By analogy, it is as though most of us are not entirely sure how many is “two”. We know that two is usually less than five, but we’ve never taken the time to work it out precisely. In a society where two can be several different quantities, math cannot really take priority, and the insistence of a Socrates that two is always and everywhere 1+1 will be viewed as merely a firmly held belief, one opinion among many.
We can know what words mean
The linguistic problem is far, far worse than the numerical problem illustrated above, because even if people cannot agree on the quantity of two, they can at least agree that two refers to a quantity. Imagine a situation where people are not entirely sure whether two is in fact a quantity or a quality such as colour, mass, texture, or genus, and we begin to approach the complexity of the language problem.
Imagine a child who grows up without distinguishing two from its homophone “too”, and develops his own vague understanding that “I want to go too” means “I want the two of us to go along”, logically implying that for groups of three or larger one must substitute the word “also”.
In fact you needn’t try to imagine it because you are that child. We all inhabit a linguistic milieu of poorly defined words learned through context alone and bandied about with very little idea of their precise meanings, and, like the society that can’t agree on the quantity of two, letting the same words stand for a number of meanings without clarification.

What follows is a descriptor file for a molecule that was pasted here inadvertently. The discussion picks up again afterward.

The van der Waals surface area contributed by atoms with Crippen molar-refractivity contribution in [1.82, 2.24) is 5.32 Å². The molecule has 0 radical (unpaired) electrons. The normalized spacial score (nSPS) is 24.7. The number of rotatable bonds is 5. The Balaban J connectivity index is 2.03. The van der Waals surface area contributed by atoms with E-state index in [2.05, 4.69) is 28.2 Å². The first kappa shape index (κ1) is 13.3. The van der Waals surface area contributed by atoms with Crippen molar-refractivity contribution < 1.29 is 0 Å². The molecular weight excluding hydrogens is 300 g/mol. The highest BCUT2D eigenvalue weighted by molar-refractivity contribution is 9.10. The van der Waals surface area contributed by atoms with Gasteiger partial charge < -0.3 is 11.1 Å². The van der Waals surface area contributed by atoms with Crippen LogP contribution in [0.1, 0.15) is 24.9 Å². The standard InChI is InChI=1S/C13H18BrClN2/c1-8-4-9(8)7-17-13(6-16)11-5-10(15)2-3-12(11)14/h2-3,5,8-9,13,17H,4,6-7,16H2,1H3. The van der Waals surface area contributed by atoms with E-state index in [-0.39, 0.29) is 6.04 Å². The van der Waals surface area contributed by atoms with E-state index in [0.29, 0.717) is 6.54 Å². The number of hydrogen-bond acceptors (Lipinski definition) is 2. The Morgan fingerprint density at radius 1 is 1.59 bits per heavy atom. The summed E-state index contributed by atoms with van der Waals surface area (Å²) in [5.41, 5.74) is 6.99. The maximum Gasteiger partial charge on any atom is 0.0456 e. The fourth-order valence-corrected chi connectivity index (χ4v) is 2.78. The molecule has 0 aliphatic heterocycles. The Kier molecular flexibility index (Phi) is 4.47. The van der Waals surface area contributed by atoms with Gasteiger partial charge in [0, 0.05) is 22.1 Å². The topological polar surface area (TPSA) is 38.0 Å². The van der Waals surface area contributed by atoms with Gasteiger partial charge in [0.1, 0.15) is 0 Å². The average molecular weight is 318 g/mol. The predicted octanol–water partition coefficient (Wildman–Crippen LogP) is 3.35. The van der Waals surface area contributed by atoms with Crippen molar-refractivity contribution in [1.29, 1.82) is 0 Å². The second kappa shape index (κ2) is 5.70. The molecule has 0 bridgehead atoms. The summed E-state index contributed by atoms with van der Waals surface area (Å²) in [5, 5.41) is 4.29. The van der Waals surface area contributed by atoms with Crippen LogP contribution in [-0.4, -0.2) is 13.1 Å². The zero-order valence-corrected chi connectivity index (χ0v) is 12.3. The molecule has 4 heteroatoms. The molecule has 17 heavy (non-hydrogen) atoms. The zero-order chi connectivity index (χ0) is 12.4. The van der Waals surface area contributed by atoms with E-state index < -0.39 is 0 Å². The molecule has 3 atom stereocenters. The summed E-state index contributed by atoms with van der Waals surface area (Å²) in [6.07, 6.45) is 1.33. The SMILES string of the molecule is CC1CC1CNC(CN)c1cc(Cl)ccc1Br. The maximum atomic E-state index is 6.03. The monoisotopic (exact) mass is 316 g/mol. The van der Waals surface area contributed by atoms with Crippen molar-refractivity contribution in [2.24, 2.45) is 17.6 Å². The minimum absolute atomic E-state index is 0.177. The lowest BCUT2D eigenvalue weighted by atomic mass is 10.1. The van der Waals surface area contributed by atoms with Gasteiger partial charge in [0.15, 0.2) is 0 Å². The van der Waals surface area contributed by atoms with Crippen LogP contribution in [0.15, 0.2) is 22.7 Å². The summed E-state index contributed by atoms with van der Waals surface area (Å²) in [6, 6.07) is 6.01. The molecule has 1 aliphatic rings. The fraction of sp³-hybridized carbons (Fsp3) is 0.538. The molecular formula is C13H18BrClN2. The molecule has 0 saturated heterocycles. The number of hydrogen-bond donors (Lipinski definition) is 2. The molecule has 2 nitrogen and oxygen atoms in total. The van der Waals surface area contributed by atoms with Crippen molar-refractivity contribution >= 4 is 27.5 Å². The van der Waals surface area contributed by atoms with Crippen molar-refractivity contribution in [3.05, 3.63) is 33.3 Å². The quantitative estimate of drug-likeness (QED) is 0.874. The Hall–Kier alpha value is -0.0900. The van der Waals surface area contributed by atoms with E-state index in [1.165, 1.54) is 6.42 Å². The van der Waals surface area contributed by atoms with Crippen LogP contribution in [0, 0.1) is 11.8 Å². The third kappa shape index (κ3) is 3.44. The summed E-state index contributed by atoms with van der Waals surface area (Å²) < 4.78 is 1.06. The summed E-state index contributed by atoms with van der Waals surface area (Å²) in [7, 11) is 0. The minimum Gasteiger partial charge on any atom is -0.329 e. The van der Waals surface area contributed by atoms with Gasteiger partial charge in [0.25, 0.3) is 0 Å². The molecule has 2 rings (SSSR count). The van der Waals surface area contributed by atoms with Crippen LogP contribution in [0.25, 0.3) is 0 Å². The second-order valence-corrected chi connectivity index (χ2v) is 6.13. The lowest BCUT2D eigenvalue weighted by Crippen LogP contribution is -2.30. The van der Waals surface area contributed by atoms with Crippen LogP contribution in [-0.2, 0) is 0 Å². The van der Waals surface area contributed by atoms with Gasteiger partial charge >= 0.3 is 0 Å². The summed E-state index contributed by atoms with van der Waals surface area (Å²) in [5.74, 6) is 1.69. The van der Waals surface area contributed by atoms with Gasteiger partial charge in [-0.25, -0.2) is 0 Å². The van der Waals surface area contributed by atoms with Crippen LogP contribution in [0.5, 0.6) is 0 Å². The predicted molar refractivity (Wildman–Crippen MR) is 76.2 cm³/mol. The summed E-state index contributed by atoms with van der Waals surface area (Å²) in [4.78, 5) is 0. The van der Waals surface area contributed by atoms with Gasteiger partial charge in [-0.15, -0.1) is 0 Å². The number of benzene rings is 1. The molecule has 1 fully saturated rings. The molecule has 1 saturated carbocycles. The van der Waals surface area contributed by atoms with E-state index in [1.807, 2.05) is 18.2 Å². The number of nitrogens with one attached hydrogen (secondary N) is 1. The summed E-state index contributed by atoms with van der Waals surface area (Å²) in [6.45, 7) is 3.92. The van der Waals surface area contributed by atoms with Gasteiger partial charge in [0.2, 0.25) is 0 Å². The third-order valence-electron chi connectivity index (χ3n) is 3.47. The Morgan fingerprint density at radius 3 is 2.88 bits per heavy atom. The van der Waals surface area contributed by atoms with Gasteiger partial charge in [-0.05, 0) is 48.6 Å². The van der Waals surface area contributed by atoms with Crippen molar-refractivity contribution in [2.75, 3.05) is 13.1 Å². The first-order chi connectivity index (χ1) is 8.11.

One of the uses if not the purpose of philosophy is to help us clear away the errors and clarify the double-entendres in our language. In fact the more time I spend reading contemporary debates the more I find myself inclining toward a quietist view of philosophy – that the whole purpose of the discipline is to untie the conceptual and linguistic knots in which we find ourselves enmeshed, to resolve difficulties and free us from our own confusion.
A theme concomitant with quietist philosophy is that many of our greatest philosophical problems are anomalies brought about through the misuse of language. In the West this approach can be found in the work of Wittgenstein and the Ordinary Language philosophers; in the East the Confucian drive to “rectify the names” held a similar purpose.
Of course there are philosophies which hold that nothing exists, or that if anything exists it cannot be known, or that if anything can be known it still cannot be communicated. Yet most of us act like realists, believing in the real existence of knowable and communicable objects in reality. And as realists we can, I believe, make a concerted effort to know what in reality a word refers to, is thought to refer to, and if confusion still abounds, to decide at least what we mean it to refer to.
Towards a definition of ‘natural’
It would be fortunate indeed if the seemingly incompatible uses of the word “natural” and all the confusion and debate the word evokes could be shown to have a single, unitary definition on which we could all agree. But in the history of philosophy it is more common to find that one definition must be advanced against the others, and the job of the philosopher is to convince his audience that this definition is superlative.